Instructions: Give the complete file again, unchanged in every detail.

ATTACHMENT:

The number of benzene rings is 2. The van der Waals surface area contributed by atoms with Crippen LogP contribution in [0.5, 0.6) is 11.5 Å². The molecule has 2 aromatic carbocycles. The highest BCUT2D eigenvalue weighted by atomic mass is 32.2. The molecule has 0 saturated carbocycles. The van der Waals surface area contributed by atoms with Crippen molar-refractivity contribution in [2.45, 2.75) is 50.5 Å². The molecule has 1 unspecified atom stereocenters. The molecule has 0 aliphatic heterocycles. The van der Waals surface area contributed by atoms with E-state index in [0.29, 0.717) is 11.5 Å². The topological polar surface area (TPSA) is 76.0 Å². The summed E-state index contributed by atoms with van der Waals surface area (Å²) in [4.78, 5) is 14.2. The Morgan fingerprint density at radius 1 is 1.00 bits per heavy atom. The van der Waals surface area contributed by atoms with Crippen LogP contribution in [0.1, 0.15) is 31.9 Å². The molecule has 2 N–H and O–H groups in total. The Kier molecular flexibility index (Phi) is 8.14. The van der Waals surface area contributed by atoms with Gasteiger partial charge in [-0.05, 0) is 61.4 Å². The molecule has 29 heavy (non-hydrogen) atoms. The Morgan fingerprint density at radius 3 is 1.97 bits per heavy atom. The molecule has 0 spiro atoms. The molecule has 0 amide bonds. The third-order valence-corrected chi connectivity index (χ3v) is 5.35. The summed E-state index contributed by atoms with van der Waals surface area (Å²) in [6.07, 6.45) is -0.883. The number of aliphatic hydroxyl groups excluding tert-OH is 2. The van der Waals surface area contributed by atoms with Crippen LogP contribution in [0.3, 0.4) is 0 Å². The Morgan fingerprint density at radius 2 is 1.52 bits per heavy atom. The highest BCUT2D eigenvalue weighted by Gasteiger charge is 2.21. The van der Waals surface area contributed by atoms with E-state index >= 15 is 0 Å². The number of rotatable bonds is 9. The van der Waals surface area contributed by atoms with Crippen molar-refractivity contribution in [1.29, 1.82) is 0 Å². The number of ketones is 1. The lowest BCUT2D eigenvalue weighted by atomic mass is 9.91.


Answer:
The number of benzene rings is 2. The van der Waals surface area contributed by atoms with Crippen LogP contribution in [0.5, 0.6) is 11.5 Å². The molecule has 2 aromatic carbocycles. The highest BCUT2D eigenvalue weighted by atomic mass is 32.2. The molecule has 0 saturated carbocycles. The van der Waals surface area contributed by atoms with Crippen molar-refractivity contribution in [2.45, 2.75) is 50.5 Å². The molecule has 1 unspecified atom stereocenters. The molecule has 0 aliphatic heterocycles. The van der Waals surface area contributed by atoms with E-state index in [0.29, 0.717) is 11.5 Å². The topological polar surface area (TPSA) is 76.0 Å². The summed E-state index contributed by atoms with van der Waals surface area (Å²) in [4.78, 5) is 14.2. The Morgan fingerprint density at radius 1 is 1.00 bits per heavy atom. The van der Waals surface area contributed by atoms with Crippen LogP contribution in [0.1, 0.15) is 31.9 Å². The molecule has 2 N–H and O–H groups in total. The Kier molecular flexibility index (Phi) is 8.14. The van der Waals surface area contributed by atoms with Gasteiger partial charge in [-0.05, 0) is 61.4 Å². The molecule has 29 heavy (non-hydrogen) atoms. The Morgan fingerprint density at radius 3 is 1.97 bits per heavy atom. The molecule has 0 spiro atoms. The molecule has 0 amide bonds. The third-order valence-corrected chi connectivity index (χ3v) is 5.35. The summed E-state index contributed by atoms with van der Waals surface area (Å²) in [6.07, 6.45) is -0.883. The number of aliphatic hydroxyl groups excluding tert-OH is 2. The van der Waals surface area contributed by atoms with Crippen LogP contribution in [0.3, 0.4) is 0 Å². The Morgan fingerprint density at radius 2 is 1.52 bits per heavy atom. The highest BCUT2D eigenvalue weighted by Gasteiger charge is 2.21. The van der Waals surface area contributed by atoms with E-state index >= 15 is 0 Å². The number of rotatable bonds is 9. The van der Waals surface area contributed by atoms with Crippen molar-refractivity contribution in [1.29, 1.82) is 0 Å². The number of ketones is 1. The lowest BCUT2D eigenvalue weighted by atomic mass is 9.91.